Lake City in Marshall County, South Dakota — The American Midwest (Upper Plains)
Constructed in 1867
The U.S. Springfield and the British-made Enfield were the two basic firearms of the Civil War period. Both muzzleloaders had a similar .58 caliber bore, so ammunition was interchangeable. With practice, each weapon could be loaded and fired ten times in five minutes.
Although the Springfield was more dependable and easier to use, some soldiers believed the Enfield had a slight edge in accuracy.
Mon. Dec. 4, 1865. Captain took all the ammunition over to the magazine and read the army regulations to the men.
Topics. This historical marker is listed in these topic lists: Forts or Castles • Settlements & Settlers.
Location. 45° 39.416′ N, 97° 31.845′ W. Marker is in Lake City, South Dakota, in Marshall County. Marker can be reached from 434th Ave. 1˝ miles south of 118th Stret. The Marker is located .1 mile from the parking lot on the main foot path. Touch for map. Marker is at or near this postal address: 11907 434th Ave,, Lake City SD 57247, United States of America. Touch for directions.
Other nearby markers. At least 8 other markers are within walking distance of this marker. Guard House (here, next to this marker); Andrew Jackson Fisk Historic Trail Adjutants Office (within shouting distance of this marker); Quartermaster and Commissary Building (within shouting distance of this marker); The Laundress Quarters (within shouting distance of this marker); Officers' Quarters (within shouting distance of this marker); Fort Sisseton (about 300 feet away, measured in a direct line); South Barracks (about 300 feet away). Touch for a list and map of all markers in Lake City.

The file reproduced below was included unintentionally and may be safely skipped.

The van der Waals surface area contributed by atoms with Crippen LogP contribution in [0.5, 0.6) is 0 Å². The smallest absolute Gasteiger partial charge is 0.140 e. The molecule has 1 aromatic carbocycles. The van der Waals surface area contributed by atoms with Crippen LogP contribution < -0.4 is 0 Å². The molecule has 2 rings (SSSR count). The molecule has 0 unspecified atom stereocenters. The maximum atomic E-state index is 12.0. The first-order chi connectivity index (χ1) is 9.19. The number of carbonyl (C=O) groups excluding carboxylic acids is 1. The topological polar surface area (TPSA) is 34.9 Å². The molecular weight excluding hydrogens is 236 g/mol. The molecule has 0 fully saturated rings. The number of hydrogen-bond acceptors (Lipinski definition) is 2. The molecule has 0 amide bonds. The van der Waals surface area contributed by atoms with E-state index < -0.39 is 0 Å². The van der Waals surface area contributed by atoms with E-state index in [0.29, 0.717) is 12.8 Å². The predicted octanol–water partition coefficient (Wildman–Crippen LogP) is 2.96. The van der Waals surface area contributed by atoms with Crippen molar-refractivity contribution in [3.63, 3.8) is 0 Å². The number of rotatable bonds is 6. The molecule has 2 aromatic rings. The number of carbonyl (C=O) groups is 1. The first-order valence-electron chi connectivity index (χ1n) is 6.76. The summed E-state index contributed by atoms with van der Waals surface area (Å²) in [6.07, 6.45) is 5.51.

Also see . . . Fort Sisseton State Historic Park. (Submitted on February 3, 2017, by Ruth VanSteenwyk of Aberdeen, South Dakota.)
Credits. This page was last revised on February 4, 2017. It was originally submitted on February 3, 2017, by Ruth VanSteenwyk of Aberdeen, South Dakota. This page has been viewed 360 times since then and 7 times this year. Photos: 1, 2, 3, 4. submitted on February 3, 2017, by Ruth VanSteenwyk of Aberdeen, South Dakota. • Bill Pfingsten was the editor who published this page.